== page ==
When you look back to your own childhood summers, you might remember long days of play stretching past dinnertime, the fun and excitement of summer camp, hours of reading and playing in the pool, creek, or spray from the fire hydrant. It was a break from the routines of school life, and when September rolled around, it wasn’t easy getting back into the swing of classwork.
In fact, you might have forgotten some of the things you learned the year before. Math facts might not come as easily to you or you might need to relearn how to conjugate those pesky irregular verbs in your foreign language class.
These days, we have a name for it—summer slide. The good news is that summer fun and summer learning don’t have to be mutually exclusive.
If you are looking for ways to keep your kids’ brains active over the summer, consider this list of resources from Lowell teachers. You will find lots of ideas for the whole family below.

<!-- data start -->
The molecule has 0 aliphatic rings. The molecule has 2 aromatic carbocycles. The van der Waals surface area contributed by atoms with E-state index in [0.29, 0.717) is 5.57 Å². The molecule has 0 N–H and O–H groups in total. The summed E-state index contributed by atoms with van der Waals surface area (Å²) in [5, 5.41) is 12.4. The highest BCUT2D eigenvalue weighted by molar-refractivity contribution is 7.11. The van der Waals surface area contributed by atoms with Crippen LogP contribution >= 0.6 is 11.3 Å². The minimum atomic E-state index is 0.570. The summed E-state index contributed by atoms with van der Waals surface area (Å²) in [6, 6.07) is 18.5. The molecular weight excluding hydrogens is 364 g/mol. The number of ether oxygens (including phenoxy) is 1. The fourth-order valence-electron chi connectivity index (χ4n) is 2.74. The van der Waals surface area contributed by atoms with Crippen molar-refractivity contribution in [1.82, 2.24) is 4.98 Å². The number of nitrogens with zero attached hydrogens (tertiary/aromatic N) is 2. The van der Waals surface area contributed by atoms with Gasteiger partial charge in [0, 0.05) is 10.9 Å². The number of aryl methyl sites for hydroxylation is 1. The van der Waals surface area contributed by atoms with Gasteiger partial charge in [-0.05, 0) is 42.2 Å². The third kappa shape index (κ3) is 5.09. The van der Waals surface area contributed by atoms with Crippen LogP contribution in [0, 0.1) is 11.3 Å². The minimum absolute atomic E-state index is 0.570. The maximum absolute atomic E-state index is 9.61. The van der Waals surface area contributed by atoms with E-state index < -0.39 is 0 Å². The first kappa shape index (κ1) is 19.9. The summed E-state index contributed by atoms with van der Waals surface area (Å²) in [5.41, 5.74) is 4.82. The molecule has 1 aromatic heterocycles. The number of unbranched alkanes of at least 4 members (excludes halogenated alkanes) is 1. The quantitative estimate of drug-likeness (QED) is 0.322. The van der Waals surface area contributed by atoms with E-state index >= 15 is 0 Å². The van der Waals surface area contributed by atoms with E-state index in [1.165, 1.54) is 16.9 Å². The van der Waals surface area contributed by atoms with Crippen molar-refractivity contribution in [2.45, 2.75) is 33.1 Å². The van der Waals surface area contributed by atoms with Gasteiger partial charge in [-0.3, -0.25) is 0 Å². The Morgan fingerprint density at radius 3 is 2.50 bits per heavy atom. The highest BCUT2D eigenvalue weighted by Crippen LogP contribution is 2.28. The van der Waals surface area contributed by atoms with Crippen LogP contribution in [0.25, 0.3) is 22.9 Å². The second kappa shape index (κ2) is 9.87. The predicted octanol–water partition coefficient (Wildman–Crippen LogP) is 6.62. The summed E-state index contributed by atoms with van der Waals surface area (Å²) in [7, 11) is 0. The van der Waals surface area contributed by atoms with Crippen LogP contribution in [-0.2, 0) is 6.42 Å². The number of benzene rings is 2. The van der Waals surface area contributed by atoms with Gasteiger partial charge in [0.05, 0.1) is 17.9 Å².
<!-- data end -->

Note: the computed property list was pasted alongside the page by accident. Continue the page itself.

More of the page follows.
Articles on Summer Learning Resources and Summer Parenting Tips
- Fun and Free Summer Learning Resources (Edutopia)
- 25 Activities to Keep Kids’ Brains Active in Summer (Education World)
- A Summer Reading List for Parents (The New York Times)
- Summer break is hardly a vacation for parents—but here’s how it can be (The Washington Post)
- 5 Apps to Boost Math Skills over the Summer from the Common Sense Media Blog
- Positive Parenting Tips for Summer (American School Counselor Association magazine)
- Kahn Academy (math)
- Adaptedmind.com (reading and math)
- StudyDog (reading)
- Read Naturally (reading fluency, decoding)—Lowell has a subscription for this program. If you are an interested Lowell parent, please contact Jamie Weng.
- ReadWorks Article-A-Day (reading comprehension)
- Type to Learn (touch typing)—If you are an interested Lowell parent, please contact Vicki Steinwurtzel for more information.
- TypingInstructorWeb for Kids (touch typing)
- Duolingo (Spanish practice)
Other Things to Do
- “I’m Bored!” Activity List— Cut up this sheet of activities and put the pieces of paper in a jar. When your kids say “I’m Bored!” have them pick an activity out of the jar.